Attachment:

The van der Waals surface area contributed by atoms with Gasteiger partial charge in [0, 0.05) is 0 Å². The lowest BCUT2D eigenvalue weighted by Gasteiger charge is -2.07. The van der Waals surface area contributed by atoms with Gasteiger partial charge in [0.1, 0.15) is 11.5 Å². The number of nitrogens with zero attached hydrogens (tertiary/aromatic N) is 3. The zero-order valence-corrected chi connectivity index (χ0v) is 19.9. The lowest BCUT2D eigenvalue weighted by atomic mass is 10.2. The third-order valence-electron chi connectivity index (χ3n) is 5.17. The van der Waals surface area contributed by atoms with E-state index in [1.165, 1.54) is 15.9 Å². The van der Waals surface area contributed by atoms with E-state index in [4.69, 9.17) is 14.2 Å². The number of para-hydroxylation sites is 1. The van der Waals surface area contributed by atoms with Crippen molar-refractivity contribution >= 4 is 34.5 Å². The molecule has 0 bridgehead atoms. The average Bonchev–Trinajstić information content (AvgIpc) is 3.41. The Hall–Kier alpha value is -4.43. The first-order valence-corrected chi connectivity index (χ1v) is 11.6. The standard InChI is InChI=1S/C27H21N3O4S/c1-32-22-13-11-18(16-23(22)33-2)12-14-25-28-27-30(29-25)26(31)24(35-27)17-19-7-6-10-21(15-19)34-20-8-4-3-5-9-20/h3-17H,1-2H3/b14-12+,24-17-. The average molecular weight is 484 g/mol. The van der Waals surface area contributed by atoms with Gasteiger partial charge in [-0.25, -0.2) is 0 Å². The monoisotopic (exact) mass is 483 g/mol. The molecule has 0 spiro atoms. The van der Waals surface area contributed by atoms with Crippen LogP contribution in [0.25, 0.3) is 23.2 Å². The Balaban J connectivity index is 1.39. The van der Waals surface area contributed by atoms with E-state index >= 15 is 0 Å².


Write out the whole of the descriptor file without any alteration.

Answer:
The van der Waals surface area contributed by atoms with Gasteiger partial charge in [0, 0.05) is 0 Å². The lowest BCUT2D eigenvalue weighted by Gasteiger charge is -2.07. The van der Waals surface area contributed by atoms with Gasteiger partial charge in [0.1, 0.15) is 11.5 Å². The number of nitrogens with zero attached hydrogens (tertiary/aromatic N) is 3. The zero-order valence-corrected chi connectivity index (χ0v) is 19.9. The lowest BCUT2D eigenvalue weighted by atomic mass is 10.2. The third-order valence-electron chi connectivity index (χ3n) is 5.17. The van der Waals surface area contributed by atoms with E-state index in [1.165, 1.54) is 15.9 Å². The van der Waals surface area contributed by atoms with E-state index in [4.69, 9.17) is 14.2 Å². The number of para-hydroxylation sites is 1. The van der Waals surface area contributed by atoms with Crippen molar-refractivity contribution >= 4 is 34.5 Å². The molecule has 0 bridgehead atoms. The average Bonchev–Trinajstić information content (AvgIpc) is 3.41. The Hall–Kier alpha value is -4.43. The first-order valence-corrected chi connectivity index (χ1v) is 11.6. The standard InChI is InChI=1S/C27H21N3O4S/c1-32-22-13-11-18(16-23(22)33-2)12-14-25-28-27-30(29-25)26(31)24(35-27)17-19-7-6-10-21(15-19)34-20-8-4-3-5-9-20/h3-17H,1-2H3/b14-12+,24-17-. The average molecular weight is 484 g/mol. The van der Waals surface area contributed by atoms with Gasteiger partial charge in [-0.25, -0.2) is 0 Å². The monoisotopic (exact) mass is 483 g/mol. The molecule has 0 spiro atoms. The van der Waals surface area contributed by atoms with Crippen LogP contribution in [0.25, 0.3) is 23.2 Å². The Balaban J connectivity index is 1.39. The van der Waals surface area contributed by atoms with E-state index >= 15 is 0 Å².